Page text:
JC: What are the top three things job seekers should include in their thank you notes?

First, reiterate at least one salient point of the interview to show the interviewer that what they have said has been heard, received, and can be re-articulated in writing within a 24-hour period.

Connecting these dots and seeing that happen with a job seeker is the main reason why we expect people to send thank you notes.

JD: The second thing to include is the reason why the candidate is great for the job. The note should include what they are going to bring that’s different than what someone else will bring to the table. At the same time, if the candidate can include a fun or important fact about the conversation, include that as well. Try to bring your personality to it and how you would “show up” in a professional way.

It’s not always 100% about business – it may be about where you both went to school, or maybe you noticed something interesting in the background during the Zoom chat.

JD: Third, use spellcheck and check your grammar, reading through every part of the note carefully. Be careful to spell the person’s name correctly and make sure there are no typos.

JC: If someone has a typo in their thank-you letter, is that an immediate disqualification for you?

JD: It depends on what the typo is. But if they spell my name wrong... that’s not a good sign.

JC: If someone does not send a thank-you note at all, is that an immediate disqualification?

JD: I feel strongly that thank-you notes are a very important requirement – it shows interest in the role, respect, thoughtfulness, and how well the person communicates. The roles in this organization hinge greatly on good communication. I want to hire kind, thoughtful people who will say “Thank you” in the right instances. They should be thank-you-oriented people. The thank-you note is an extension of being a thank-you-oriented person.

JC: It goes beyond basic courtesy and saying thanks, which is obvious, but I see a lot of people ONLY saying thank you, and not much else. If I see a letter that just says thank you for your time, that’s kind of an immediate disqualification for me, if they are coming to work for my organization. But you bring up another interesting topic, which is tone and being able to express emotionality and kindness. Let me ask you this: How much is too much?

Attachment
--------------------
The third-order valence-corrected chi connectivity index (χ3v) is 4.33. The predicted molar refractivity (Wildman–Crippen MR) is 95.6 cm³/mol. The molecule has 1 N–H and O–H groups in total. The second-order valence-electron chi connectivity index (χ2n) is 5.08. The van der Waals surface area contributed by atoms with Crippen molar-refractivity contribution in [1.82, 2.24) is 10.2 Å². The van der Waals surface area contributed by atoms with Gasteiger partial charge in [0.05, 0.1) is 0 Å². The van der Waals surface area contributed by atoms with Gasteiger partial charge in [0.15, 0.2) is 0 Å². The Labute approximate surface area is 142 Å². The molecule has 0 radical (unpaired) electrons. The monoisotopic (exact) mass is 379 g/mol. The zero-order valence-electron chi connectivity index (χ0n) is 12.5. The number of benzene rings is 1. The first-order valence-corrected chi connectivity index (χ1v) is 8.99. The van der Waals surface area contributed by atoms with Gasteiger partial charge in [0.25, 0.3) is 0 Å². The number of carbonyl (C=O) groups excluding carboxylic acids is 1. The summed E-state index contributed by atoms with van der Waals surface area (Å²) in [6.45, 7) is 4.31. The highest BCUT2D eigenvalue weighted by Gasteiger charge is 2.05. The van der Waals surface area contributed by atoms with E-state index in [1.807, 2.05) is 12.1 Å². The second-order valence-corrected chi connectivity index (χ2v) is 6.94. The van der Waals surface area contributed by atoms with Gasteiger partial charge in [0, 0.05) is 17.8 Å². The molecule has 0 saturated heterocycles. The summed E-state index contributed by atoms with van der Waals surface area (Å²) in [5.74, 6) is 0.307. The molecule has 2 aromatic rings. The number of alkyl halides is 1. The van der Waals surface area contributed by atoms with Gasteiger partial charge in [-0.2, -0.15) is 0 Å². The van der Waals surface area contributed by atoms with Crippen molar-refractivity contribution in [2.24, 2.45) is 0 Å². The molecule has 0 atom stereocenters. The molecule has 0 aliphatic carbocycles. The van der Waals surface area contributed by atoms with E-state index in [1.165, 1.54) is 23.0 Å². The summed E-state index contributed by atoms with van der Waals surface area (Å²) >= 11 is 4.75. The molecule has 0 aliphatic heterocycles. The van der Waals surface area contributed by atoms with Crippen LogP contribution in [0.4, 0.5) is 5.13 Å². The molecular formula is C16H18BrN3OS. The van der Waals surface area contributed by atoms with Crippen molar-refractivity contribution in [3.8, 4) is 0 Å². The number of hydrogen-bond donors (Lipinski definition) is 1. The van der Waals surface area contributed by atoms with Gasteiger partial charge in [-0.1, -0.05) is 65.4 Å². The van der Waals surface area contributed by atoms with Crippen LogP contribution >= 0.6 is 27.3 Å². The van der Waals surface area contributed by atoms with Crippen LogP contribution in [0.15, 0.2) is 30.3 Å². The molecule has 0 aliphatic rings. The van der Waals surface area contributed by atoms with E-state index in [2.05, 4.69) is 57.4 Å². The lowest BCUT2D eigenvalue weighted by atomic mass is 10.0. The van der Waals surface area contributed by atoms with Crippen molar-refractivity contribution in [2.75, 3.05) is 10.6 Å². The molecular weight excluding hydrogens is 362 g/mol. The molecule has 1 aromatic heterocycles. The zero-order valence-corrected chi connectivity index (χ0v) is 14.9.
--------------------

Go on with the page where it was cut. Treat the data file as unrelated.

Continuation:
Going beyond thank-you: Connecting the dots to get the job

JD: Well, the thank-you note is not meant to be a cover letter or to summarize your resume. It’s not meant to be a regurgitation of a person’s work history. It should be simple and sincere.

JC: I don’t think it can be too long unless it’s got the wrong content in it. I have an example that happened recently: I’ve got a candidate who’s incredibly articulate, a very good writer who went for an interview, but did not have all the skills the employer was looking for. But this person used his thank-you email to connect the dots in writing to show what the role required, what he was going to do to bridge the gap in his knowledge, and what the result and impact would be for the client. It was 400 words or so – I had to scroll a little bit to review it. It was beautiful and the guy got the job offer two days later. It expressed a level of thoughtfulness and detail that drew the reader in.

JD: That makes a lot of sense. The candidate didn’t regurgitate, he was trying to show that potential employer that he could do what they needed. Doing something like this is important – it may have made the difference for that person getting the job or not.

JC: Jodi, do you tell candidates during interviews that you expect them to send you a thank-you note?

JD: I do not do that. A few times candidates have asked me for my email address so that they can send me a thank-you note, which I like hearing. The reason I don’t bring it up is I don’t want to have to ask someone to thank someone. I want them to know how to follow up. That’s important to me in all the roles we have. That note shows me that someone is proactive and follows through on important things.

Jared, after my conversation with you, where you told me that you do advise people to send a thank-you note, I tried it, and it works. In one case, where I shared a candidate interview with several other people, I got a thank-you note, and they didn’t. It showed me that the candidate was great at taking direction but didn’t take the initiative to thank the other interviewers – a big disqualifier for me. I want someone who is able to think on their own. I want to see what people do on their own, without explicit direction.